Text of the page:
See the Penguins at Boulder’s Beach

See the Penguins at Boulder’s Beach

by Shannon De Kock October 04, 2018

Have you ever seen a penguin walk? There’s nothing cuter and sure to cheer you up than interacting with these charming African natives. View these remarkable seabirds up close when you enter Boulders Beach in Simons Town.

About African Penguins

Formerly known as Jackass Penguins, African Penguins are unique to the continent and can only be found from south Namibia down the South African coast and up to Port Elizabeth.

“Penguins are peculiar animals. They waddle around the shore awkwardly yet they "fly" effortlessly through the water,” says accredited tour guide David Wolfaard.

“From the fluffy-grey chicks, the blue-grey juveniles, through to the black and white adults, one must remember that these creatures' "coats" are actually feathers. Penguins are birds. They lay only two eggs a year and, as a lesson to those who consider themselves the "top of the development chain", penguins are monogamous and mate for life.”

Penguin, Boulders Beach, SimonsTown, Cape Town

Endangered species

From 1.5 million a century ago, to only 2 breeding pairs in 1982, the African Penguin was nearing extinction. Thanks to recent conservation efforts, the two breeding pairs were grown to over 3,000 currently.

When is the best time to visit the African Penguins?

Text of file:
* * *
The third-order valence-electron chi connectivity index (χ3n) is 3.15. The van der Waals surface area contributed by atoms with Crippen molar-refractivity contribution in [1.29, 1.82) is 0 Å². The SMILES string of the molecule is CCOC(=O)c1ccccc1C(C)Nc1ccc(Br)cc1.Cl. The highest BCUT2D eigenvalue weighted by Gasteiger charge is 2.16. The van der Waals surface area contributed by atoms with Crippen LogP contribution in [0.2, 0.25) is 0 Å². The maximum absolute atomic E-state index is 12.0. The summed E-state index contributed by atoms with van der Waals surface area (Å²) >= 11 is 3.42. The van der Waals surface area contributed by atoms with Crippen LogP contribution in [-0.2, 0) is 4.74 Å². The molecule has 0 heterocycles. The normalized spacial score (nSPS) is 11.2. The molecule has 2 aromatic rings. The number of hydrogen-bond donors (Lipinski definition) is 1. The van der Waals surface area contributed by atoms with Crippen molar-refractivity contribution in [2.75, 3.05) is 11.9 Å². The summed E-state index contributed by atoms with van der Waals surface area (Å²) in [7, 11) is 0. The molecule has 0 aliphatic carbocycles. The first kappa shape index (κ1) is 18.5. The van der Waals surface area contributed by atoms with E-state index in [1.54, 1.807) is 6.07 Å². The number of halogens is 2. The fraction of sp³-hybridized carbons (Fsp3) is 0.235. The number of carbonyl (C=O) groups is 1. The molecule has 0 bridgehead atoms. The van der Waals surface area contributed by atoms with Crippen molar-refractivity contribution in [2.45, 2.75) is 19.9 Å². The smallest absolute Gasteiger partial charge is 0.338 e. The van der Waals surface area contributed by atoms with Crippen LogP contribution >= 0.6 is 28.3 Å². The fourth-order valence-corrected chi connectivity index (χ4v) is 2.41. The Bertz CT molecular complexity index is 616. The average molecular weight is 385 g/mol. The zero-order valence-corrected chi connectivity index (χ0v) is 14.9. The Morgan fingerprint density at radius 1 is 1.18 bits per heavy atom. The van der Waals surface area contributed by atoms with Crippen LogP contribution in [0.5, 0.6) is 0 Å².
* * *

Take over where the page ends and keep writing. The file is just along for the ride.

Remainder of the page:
Summer is the best time as the warmer weather means they won’t be huddling in a cave. However, you can view the penguins at Boulders Beach anytime throughout the year. It’s recommended to go early morning or late afternoon if you’re looking to photograph the penguins in action. Between September and October, they feed out at sea and there will be fewer penguins.

Penguin, Boulders Beach, Tours Africa

How much does it cost to visit the penguins at Boulders Beach?

For R76 per adult or R41 for children under 12, you can spend the day relaxing on a pristine beach, protected from the wind by large rocks and warm water. The highlight is no-doubt the African penguins but be warned – these are wild animals and as cute as they are, might peck if you get too close.  

 

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Shannon De Kock
Shannon De Kock

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